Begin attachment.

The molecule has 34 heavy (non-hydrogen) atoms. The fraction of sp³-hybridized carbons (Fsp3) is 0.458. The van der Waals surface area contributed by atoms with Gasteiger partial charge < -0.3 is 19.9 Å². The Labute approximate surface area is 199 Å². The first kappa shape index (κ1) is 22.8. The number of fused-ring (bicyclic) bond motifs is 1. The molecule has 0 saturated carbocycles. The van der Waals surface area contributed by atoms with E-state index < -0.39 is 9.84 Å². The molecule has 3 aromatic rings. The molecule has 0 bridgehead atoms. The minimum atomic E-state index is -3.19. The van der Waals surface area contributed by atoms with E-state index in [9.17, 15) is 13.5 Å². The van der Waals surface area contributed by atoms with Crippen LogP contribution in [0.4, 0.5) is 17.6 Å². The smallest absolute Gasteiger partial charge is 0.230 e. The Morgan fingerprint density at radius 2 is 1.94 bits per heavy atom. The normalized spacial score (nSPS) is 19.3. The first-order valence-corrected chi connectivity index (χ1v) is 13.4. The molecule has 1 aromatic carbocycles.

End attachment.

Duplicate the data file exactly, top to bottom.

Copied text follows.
The molecule has 34 heavy (non-hydrogen) atoms. The fraction of sp³-hybridized carbons (Fsp3) is 0.458. The van der Waals surface area contributed by atoms with Gasteiger partial charge < -0.3 is 19.9 Å². The Labute approximate surface area is 199 Å². The first kappa shape index (κ1) is 22.8. The number of fused-ring (bicyclic) bond motifs is 1. The molecule has 0 saturated carbocycles. The van der Waals surface area contributed by atoms with E-state index < -0.39 is 9.84 Å². The molecule has 3 aromatic rings. The molecule has 0 bridgehead atoms. The minimum atomic E-state index is -3.19. The van der Waals surface area contributed by atoms with E-state index in [9.17, 15) is 13.5 Å². The van der Waals surface area contributed by atoms with Crippen LogP contribution in [0.4, 0.5) is 17.6 Å². The smallest absolute Gasteiger partial charge is 0.230 e. The Morgan fingerprint density at radius 2 is 1.94 bits per heavy atom. The normalized spacial score (nSPS) is 19.3. The first-order valence-corrected chi connectivity index (χ1v) is 13.4. The molecule has 1 aromatic carbocycles.